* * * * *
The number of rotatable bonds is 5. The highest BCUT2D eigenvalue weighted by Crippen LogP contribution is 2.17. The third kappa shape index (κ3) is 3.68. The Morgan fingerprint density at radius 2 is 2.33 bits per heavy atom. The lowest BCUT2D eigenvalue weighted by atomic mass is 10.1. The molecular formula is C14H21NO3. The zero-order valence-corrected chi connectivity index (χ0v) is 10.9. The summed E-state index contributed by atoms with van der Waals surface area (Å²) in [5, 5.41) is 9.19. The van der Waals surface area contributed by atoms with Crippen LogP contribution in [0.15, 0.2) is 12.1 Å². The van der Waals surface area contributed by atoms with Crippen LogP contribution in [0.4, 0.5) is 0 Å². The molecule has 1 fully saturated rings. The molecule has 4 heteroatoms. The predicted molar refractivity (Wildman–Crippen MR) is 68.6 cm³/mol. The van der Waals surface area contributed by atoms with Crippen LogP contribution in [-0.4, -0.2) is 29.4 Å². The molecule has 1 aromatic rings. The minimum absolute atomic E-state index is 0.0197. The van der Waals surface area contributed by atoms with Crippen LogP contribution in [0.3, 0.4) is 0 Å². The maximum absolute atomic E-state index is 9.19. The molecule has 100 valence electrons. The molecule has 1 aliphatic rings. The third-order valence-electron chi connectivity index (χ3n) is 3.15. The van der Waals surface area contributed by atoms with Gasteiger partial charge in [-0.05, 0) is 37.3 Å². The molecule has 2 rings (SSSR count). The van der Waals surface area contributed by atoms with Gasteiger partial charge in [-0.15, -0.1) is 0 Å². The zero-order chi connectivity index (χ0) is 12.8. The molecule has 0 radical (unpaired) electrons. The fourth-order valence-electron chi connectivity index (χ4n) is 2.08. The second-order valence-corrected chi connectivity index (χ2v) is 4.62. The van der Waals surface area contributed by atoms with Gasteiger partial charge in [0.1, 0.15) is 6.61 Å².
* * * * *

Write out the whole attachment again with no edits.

The number of rotatable bonds is 5. The highest BCUT2D eigenvalue weighted by Crippen LogP contribution is 2.17. The third kappa shape index (κ3) is 3.68. The Morgan fingerprint density at radius 2 is 2.33 bits per heavy atom. The lowest BCUT2D eigenvalue weighted by atomic mass is 10.1. The molecular formula is C14H21NO3. The zero-order valence-corrected chi connectivity index (χ0v) is 10.9. The summed E-state index contributed by atoms with van der Waals surface area (Å²) in [5, 5.41) is 9.19. The van der Waals surface area contributed by atoms with Crippen LogP contribution in [0.15, 0.2) is 12.1 Å². The van der Waals surface area contributed by atoms with Crippen LogP contribution in [0.4, 0.5) is 0 Å². The molecule has 1 fully saturated rings. The molecule has 4 heteroatoms. The predicted molar refractivity (Wildman–Crippen MR) is 68.6 cm³/mol. The van der Waals surface area contributed by atoms with Crippen LogP contribution in [-0.4, -0.2) is 29.4 Å². The molecule has 1 aromatic rings. The minimum absolute atomic E-state index is 0.0197. The van der Waals surface area contributed by atoms with Crippen LogP contribution in [0.3, 0.4) is 0 Å². The maximum absolute atomic E-state index is 9.19. The molecule has 100 valence electrons. The molecule has 1 aliphatic rings. The third-order valence-electron chi connectivity index (χ3n) is 3.15. The van der Waals surface area contributed by atoms with Gasteiger partial charge in [-0.05, 0) is 37.3 Å². The molecule has 2 rings (SSSR count). The van der Waals surface area contributed by atoms with Gasteiger partial charge in [-0.15, -0.1) is 0 Å². The zero-order chi connectivity index (χ0) is 12.8. The molecule has 0 radical (unpaired) electrons. The fourth-order valence-electron chi connectivity index (χ4n) is 2.08. The second-order valence-corrected chi connectivity index (χ2v) is 4.62. The van der Waals surface area contributed by atoms with Gasteiger partial charge in [0.1, 0.15) is 6.61 Å².